Conversely, Ellsbury is the contact hitter of the group. His 12.1 K% is fantastic, and down the road, should yield even higher batting averages than Ellsbury is even showing. The power has been the question mark with Ellsbury, no longer going extra bases with a wooden bat. This is a trait that is hard to project being a plus at this point, limiting Ellsbury to a leadoff role down the line. If he fails in leadoff, there is no real backdrop.
However, ranking prospects is about comparing a prospect's upside with the likelihood he reaches it. Where Ellsbury falls short in terms of ceiling, he may be the group's surest thing. One statement that I'm confident in making is that Brett Gardner is the largest question mark. This is no particular damnation of Gardner, he's up against two good bets.
My reasoning for saying this is that in terms of contact rates, Crowe and Gardner are toss-ups for who is worst. Both striking out at 21-22% rates this season, I mentioned Crowe as the worst contact hitter because he showed a higher aptitude for whiffs in most of college. Most, except a freshman season in which Gardner struck out 50 times. Plus, while Crowe leans back on his power as a trade-off, Gardner remains nothing more than a gap-power hitter.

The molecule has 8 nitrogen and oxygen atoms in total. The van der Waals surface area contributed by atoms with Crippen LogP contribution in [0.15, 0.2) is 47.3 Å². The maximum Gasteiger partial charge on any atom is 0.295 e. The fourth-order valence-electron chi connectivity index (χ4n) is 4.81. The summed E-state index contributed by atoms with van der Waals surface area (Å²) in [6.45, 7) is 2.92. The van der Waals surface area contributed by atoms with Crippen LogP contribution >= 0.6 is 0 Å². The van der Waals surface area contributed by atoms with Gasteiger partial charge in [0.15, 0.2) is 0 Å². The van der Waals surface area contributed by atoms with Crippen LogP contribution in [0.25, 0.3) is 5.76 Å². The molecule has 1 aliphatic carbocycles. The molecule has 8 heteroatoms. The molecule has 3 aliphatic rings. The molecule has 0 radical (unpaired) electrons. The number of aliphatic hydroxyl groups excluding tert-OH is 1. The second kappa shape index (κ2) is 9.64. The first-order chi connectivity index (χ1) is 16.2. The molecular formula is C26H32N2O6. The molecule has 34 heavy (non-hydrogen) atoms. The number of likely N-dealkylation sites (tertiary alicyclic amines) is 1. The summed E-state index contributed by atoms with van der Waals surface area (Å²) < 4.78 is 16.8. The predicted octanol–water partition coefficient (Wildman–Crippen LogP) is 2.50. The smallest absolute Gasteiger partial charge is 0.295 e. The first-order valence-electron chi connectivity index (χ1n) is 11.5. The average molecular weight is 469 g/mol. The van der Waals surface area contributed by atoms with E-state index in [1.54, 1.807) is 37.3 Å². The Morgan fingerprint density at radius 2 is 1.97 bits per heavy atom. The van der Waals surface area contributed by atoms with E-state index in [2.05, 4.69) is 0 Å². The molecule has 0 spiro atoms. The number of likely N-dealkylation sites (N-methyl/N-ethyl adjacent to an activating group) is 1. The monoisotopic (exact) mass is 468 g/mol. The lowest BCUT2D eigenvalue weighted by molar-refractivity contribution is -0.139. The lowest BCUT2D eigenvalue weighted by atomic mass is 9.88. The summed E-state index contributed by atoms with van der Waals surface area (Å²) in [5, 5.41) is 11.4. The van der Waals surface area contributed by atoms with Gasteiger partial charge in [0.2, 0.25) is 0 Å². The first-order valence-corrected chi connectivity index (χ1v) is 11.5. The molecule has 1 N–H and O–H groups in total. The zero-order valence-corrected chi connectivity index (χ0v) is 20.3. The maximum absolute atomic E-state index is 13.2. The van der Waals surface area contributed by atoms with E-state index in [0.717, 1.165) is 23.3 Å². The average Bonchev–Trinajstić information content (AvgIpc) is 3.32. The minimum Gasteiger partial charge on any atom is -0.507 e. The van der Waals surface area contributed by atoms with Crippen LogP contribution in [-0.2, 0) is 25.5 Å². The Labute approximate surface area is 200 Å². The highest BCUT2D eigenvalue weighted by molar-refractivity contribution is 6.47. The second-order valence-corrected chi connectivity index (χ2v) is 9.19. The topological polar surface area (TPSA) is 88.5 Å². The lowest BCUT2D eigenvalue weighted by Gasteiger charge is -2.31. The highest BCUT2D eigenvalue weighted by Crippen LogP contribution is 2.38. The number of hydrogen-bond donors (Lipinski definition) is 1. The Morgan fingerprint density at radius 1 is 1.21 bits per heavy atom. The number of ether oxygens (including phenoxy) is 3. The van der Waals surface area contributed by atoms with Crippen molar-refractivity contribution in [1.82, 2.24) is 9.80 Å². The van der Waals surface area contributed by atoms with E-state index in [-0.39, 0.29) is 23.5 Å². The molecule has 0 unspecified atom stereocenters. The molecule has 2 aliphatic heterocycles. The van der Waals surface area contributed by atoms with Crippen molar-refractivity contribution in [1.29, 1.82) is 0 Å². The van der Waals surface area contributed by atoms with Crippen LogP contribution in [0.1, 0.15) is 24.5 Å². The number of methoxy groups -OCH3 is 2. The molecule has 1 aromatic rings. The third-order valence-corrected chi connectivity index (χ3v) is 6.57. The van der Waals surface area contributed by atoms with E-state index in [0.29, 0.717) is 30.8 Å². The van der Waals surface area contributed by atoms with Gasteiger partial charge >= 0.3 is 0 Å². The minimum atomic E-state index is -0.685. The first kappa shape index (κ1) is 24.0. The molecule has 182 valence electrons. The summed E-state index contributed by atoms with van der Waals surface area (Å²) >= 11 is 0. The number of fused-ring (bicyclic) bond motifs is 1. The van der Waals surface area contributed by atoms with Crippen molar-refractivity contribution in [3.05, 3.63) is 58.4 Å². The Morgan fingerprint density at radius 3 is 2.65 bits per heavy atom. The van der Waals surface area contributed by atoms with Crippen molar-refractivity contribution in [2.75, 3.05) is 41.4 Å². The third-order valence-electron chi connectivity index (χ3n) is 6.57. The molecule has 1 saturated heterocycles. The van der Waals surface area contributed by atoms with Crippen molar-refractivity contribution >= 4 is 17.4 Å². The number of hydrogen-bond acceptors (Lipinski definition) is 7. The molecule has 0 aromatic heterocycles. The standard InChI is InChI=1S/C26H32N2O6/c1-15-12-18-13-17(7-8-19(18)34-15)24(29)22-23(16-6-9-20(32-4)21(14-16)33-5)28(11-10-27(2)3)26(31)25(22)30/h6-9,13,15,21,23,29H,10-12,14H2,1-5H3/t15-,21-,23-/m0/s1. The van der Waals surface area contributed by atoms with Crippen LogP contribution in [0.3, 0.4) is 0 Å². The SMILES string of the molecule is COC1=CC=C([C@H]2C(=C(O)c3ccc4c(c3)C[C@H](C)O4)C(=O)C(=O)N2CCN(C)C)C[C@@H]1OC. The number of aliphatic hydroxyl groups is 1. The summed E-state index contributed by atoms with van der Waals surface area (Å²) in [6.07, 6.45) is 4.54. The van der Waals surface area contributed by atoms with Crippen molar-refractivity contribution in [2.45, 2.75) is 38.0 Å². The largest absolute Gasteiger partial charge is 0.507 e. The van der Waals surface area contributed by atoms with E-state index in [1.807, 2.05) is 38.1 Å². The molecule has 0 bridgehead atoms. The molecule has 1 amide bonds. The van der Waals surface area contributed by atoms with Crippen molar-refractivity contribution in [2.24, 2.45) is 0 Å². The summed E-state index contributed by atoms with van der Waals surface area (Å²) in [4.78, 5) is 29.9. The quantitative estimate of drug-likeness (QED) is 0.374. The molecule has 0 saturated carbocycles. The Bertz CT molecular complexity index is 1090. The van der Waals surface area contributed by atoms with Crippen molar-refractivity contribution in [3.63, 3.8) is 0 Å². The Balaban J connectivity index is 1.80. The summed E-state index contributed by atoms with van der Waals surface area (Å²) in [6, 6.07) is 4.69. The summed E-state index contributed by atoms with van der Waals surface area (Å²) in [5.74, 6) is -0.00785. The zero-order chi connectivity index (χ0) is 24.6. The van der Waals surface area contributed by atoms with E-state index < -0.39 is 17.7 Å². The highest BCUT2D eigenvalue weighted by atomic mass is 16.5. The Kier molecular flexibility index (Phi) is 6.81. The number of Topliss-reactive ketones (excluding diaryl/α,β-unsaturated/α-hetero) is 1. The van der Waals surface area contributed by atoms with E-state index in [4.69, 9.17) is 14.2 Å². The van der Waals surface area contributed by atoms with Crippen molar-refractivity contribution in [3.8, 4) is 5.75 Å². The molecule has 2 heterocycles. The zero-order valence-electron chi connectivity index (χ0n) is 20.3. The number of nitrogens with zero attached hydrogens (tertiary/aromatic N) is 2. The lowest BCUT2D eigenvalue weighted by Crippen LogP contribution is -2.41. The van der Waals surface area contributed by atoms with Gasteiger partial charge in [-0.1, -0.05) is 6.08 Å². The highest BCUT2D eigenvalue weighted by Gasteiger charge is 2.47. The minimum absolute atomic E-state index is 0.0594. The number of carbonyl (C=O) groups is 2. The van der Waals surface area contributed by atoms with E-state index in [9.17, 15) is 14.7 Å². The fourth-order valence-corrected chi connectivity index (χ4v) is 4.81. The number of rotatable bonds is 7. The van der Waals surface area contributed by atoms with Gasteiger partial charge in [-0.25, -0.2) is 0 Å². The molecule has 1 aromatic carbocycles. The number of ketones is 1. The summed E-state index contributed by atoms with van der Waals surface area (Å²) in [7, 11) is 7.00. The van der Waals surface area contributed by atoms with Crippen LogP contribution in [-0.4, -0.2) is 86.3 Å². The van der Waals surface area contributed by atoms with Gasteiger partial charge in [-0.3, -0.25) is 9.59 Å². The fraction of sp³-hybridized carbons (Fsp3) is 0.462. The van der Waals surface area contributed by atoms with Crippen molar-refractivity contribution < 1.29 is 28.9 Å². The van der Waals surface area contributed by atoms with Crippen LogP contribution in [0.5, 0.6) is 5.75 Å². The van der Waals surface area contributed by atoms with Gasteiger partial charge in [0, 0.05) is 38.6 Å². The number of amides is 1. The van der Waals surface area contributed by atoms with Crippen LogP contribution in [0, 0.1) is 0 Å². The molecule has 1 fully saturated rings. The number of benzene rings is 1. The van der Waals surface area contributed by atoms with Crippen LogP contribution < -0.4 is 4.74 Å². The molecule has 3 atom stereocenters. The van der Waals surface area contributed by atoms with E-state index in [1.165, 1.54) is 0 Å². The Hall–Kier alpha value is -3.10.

Because of low power totals, it's difficult to project Ellsbury or Gardner hitting anywhere but atop an order. In comparing their skill sets, I have Ellsbury as the player more likely to hit for average (this season's difference be damned), while Gardner should make up for that with higher walk rates. Similar players both on the bases and in the field, it all comes down to a question of power. And for every season except their sophomore year, Ellsbury has showed more power than Gardner. Narrowly, he's the better prospect.
For the last four seasons, three prospects with one profile have been among high profile baseball circles. This season, as they enter prospect rankings, we know pretty much what most draft boards did a year ago (and recruiters years before that): Crowe, Ellsbury, Gardner.